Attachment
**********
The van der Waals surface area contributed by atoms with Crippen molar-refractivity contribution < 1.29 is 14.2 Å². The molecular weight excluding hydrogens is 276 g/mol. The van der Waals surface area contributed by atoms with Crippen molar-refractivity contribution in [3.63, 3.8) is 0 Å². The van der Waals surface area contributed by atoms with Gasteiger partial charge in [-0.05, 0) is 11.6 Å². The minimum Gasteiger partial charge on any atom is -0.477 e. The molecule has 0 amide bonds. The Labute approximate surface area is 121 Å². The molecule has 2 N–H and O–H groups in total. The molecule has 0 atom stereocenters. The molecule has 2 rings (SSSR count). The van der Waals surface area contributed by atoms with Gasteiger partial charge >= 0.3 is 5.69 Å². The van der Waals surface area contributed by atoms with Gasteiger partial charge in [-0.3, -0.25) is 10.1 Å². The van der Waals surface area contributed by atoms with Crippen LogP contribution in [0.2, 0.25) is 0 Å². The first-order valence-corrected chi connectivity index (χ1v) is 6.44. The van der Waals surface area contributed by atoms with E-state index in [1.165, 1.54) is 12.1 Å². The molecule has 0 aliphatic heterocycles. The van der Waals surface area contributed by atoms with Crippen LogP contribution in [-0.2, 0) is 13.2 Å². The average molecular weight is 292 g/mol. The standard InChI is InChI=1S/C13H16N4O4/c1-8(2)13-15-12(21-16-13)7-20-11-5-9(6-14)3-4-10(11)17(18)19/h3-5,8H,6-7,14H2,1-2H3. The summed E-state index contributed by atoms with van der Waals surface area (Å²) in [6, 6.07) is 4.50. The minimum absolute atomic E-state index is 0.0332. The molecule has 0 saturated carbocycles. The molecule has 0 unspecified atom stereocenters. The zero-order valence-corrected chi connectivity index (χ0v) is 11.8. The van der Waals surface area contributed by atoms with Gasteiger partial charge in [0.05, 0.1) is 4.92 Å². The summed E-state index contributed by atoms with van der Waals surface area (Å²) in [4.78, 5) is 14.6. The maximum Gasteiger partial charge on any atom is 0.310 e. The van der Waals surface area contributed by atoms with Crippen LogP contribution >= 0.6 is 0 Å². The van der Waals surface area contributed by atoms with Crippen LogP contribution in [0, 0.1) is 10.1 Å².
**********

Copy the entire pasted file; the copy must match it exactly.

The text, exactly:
The van der Waals surface area contributed by atoms with Crippen molar-refractivity contribution < 1.29 is 14.2 Å². The molecular weight excluding hydrogens is 276 g/mol. The van der Waals surface area contributed by atoms with Crippen molar-refractivity contribution in [3.63, 3.8) is 0 Å². The van der Waals surface area contributed by atoms with Gasteiger partial charge in [-0.05, 0) is 11.6 Å². The minimum Gasteiger partial charge on any atom is -0.477 e. The molecule has 0 amide bonds. The Labute approximate surface area is 121 Å². The molecule has 2 N–H and O–H groups in total. The molecule has 0 atom stereocenters. The molecule has 2 rings (SSSR count). The van der Waals surface area contributed by atoms with Gasteiger partial charge >= 0.3 is 5.69 Å². The van der Waals surface area contributed by atoms with Gasteiger partial charge in [-0.3, -0.25) is 10.1 Å². The van der Waals surface area contributed by atoms with Crippen LogP contribution in [0.2, 0.25) is 0 Å². The first-order valence-corrected chi connectivity index (χ1v) is 6.44. The van der Waals surface area contributed by atoms with E-state index in [1.165, 1.54) is 12.1 Å². The molecule has 0 aliphatic heterocycles. The van der Waals surface area contributed by atoms with Crippen LogP contribution in [-0.2, 0) is 13.2 Å². The average molecular weight is 292 g/mol. The standard InChI is InChI=1S/C13H16N4O4/c1-8(2)13-15-12(21-16-13)7-20-11-5-9(6-14)3-4-10(11)17(18)19/h3-5,8H,6-7,14H2,1-2H3. The summed E-state index contributed by atoms with van der Waals surface area (Å²) in [6, 6.07) is 4.50. The minimum absolute atomic E-state index is 0.0332. The molecule has 0 saturated carbocycles. The molecule has 0 unspecified atom stereocenters. The zero-order valence-corrected chi connectivity index (χ0v) is 11.8. The van der Waals surface area contributed by atoms with Gasteiger partial charge in [0.05, 0.1) is 4.92 Å². The summed E-state index contributed by atoms with van der Waals surface area (Å²) in [4.78, 5) is 14.6. The maximum Gasteiger partial charge on any atom is 0.310 e. The van der Waals surface area contributed by atoms with Crippen LogP contribution >= 0.6 is 0 Å². The van der Waals surface area contributed by atoms with Crippen LogP contribution in [0, 0.1) is 10.1 Å².